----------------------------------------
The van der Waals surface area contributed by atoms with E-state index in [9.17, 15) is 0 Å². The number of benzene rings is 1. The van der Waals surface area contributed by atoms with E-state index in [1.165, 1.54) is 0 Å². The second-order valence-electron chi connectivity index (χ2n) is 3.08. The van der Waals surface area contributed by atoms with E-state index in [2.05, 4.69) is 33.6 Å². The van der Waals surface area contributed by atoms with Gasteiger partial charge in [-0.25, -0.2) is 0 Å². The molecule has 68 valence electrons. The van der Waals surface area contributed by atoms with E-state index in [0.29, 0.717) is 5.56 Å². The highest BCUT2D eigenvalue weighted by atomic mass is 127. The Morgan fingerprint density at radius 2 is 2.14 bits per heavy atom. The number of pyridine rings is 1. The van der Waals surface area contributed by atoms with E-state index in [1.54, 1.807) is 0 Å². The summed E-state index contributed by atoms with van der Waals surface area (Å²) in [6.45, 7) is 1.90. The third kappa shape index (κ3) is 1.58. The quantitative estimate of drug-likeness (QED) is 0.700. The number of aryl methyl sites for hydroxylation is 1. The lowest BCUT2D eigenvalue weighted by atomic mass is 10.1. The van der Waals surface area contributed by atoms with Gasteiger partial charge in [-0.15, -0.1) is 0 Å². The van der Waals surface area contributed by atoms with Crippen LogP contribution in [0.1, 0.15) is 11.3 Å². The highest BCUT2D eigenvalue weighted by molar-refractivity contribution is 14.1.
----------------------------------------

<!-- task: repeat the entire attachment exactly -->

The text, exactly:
The van der Waals surface area contributed by atoms with E-state index in [9.17, 15) is 0 Å². The number of benzene rings is 1. The van der Waals surface area contributed by atoms with E-state index in [1.165, 1.54) is 0 Å². The second-order valence-electron chi connectivity index (χ2n) is 3.08. The van der Waals surface area contributed by atoms with E-state index in [2.05, 4.69) is 33.6 Å². The van der Waals surface area contributed by atoms with Gasteiger partial charge in [-0.25, -0.2) is 0 Å². The molecule has 68 valence electrons. The van der Waals surface area contributed by atoms with E-state index in [0.29, 0.717) is 5.56 Å². The highest BCUT2D eigenvalue weighted by atomic mass is 127. The Morgan fingerprint density at radius 2 is 2.14 bits per heavy atom. The number of pyridine rings is 1. The van der Waals surface area contributed by atoms with E-state index in [1.54, 1.807) is 0 Å². The summed E-state index contributed by atoms with van der Waals surface area (Å²) in [6.45, 7) is 1.90. The third kappa shape index (κ3) is 1.58. The quantitative estimate of drug-likeness (QED) is 0.700. The number of aryl methyl sites for hydroxylation is 1. The lowest BCUT2D eigenvalue weighted by atomic mass is 10.1. The van der Waals surface area contributed by atoms with Gasteiger partial charge in [-0.15, -0.1) is 0 Å². The van der Waals surface area contributed by atoms with Crippen LogP contribution in [0.1, 0.15) is 11.3 Å². The highest BCUT2D eigenvalue weighted by molar-refractivity contribution is 14.1.